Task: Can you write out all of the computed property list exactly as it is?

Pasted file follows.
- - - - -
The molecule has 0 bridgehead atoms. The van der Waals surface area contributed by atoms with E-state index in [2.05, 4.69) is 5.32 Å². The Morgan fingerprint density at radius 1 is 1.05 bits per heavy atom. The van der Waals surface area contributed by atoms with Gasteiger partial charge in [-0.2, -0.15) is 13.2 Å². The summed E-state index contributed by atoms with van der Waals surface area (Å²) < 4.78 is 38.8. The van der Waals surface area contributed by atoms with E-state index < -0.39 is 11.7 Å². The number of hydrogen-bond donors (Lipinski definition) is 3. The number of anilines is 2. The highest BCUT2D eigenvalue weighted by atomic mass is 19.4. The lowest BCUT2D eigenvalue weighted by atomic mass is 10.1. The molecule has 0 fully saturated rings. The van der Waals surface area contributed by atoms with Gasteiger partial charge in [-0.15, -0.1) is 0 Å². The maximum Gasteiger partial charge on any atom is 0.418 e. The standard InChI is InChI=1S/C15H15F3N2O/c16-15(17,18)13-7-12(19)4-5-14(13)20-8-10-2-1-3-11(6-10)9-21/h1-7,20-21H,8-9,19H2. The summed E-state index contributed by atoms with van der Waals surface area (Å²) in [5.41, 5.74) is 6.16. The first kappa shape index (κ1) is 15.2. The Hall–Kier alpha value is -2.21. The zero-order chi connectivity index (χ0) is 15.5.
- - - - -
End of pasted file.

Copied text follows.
The molecule has 0 bridgehead atoms. The van der Waals surface area contributed by atoms with E-state index in [2.05, 4.69) is 5.32 Å². The Morgan fingerprint density at radius 1 is 1.05 bits per heavy atom. The van der Waals surface area contributed by atoms with Gasteiger partial charge in [-0.2, -0.15) is 13.2 Å². The summed E-state index contributed by atoms with van der Waals surface area (Å²) < 4.78 is 38.8. The van der Waals surface area contributed by atoms with E-state index < -0.39 is 11.7 Å². The number of hydrogen-bond donors (Lipinski definition) is 3. The number of anilines is 2. The highest BCUT2D eigenvalue weighted by atomic mass is 19.4. The lowest BCUT2D eigenvalue weighted by atomic mass is 10.1. The molecule has 0 fully saturated rings. The van der Waals surface area contributed by atoms with Gasteiger partial charge in [-0.15, -0.1) is 0 Å². The maximum Gasteiger partial charge on any atom is 0.418 e. The standard InChI is InChI=1S/C15H15F3N2O/c16-15(17,18)13-7-12(19)4-5-14(13)20-8-10-2-1-3-11(6-10)9-21/h1-7,20-21H,8-9,19H2. The summed E-state index contributed by atoms with van der Waals surface area (Å²) in [5.41, 5.74) is 6.16. The first kappa shape index (κ1) is 15.2. The Hall–Kier alpha value is -2.21. The zero-order chi connectivity index (χ0) is 15.5.